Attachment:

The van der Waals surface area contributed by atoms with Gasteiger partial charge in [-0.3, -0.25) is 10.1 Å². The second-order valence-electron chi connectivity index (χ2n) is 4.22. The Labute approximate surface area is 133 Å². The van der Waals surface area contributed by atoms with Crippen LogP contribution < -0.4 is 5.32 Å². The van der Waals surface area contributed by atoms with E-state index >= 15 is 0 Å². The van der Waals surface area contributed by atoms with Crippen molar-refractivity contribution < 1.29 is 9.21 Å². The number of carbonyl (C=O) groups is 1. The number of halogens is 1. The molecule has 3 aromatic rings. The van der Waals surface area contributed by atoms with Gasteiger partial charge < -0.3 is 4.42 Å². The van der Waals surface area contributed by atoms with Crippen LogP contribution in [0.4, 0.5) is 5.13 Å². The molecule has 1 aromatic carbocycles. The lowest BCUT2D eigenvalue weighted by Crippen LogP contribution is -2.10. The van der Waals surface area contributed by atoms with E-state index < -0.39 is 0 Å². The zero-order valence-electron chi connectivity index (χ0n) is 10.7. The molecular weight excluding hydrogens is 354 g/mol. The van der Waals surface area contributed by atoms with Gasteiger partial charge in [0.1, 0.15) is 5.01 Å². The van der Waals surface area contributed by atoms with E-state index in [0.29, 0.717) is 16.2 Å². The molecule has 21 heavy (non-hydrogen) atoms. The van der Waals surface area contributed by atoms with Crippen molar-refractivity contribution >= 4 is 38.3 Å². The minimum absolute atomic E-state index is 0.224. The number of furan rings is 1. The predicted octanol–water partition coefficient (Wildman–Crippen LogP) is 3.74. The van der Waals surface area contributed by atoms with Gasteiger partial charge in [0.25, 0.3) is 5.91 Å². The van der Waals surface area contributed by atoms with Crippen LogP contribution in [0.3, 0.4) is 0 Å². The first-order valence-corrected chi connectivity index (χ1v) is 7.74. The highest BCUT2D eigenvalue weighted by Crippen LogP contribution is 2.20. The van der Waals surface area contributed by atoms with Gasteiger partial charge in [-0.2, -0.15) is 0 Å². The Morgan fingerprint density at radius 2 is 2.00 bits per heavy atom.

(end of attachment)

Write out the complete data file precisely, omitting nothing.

The van der Waals surface area contributed by atoms with Gasteiger partial charge in [-0.3, -0.25) is 10.1 Å². The second-order valence-electron chi connectivity index (χ2n) is 4.22. The Labute approximate surface area is 133 Å². The van der Waals surface area contributed by atoms with Crippen LogP contribution < -0.4 is 5.32 Å². The van der Waals surface area contributed by atoms with E-state index >= 15 is 0 Å². The van der Waals surface area contributed by atoms with Crippen molar-refractivity contribution < 1.29 is 9.21 Å². The number of carbonyl (C=O) groups is 1. The number of halogens is 1. The molecule has 3 aromatic rings. The van der Waals surface area contributed by atoms with Gasteiger partial charge < -0.3 is 4.42 Å². The van der Waals surface area contributed by atoms with Crippen LogP contribution in [0.4, 0.5) is 5.13 Å². The molecule has 1 aromatic carbocycles. The lowest BCUT2D eigenvalue weighted by Crippen LogP contribution is -2.10. The van der Waals surface area contributed by atoms with E-state index < -0.39 is 0 Å². The zero-order valence-electron chi connectivity index (χ0n) is 10.7. The molecular weight excluding hydrogens is 354 g/mol. The van der Waals surface area contributed by atoms with Gasteiger partial charge in [0.1, 0.15) is 5.01 Å². The van der Waals surface area contributed by atoms with E-state index in [0.29, 0.717) is 16.2 Å². The molecule has 21 heavy (non-hydrogen) atoms. The van der Waals surface area contributed by atoms with Crippen molar-refractivity contribution >= 4 is 38.3 Å². The minimum absolute atomic E-state index is 0.224. The number of furan rings is 1. The predicted octanol–water partition coefficient (Wildman–Crippen LogP) is 3.74. The van der Waals surface area contributed by atoms with Gasteiger partial charge in [0.25, 0.3) is 5.91 Å². The van der Waals surface area contributed by atoms with Crippen LogP contribution in [0.3, 0.4) is 0 Å². The first-order valence-corrected chi connectivity index (χ1v) is 7.74. The highest BCUT2D eigenvalue weighted by Crippen LogP contribution is 2.20. The van der Waals surface area contributed by atoms with Gasteiger partial charge in [-0.2, -0.15) is 0 Å². The Morgan fingerprint density at radius 2 is 2.00 bits per heavy atom.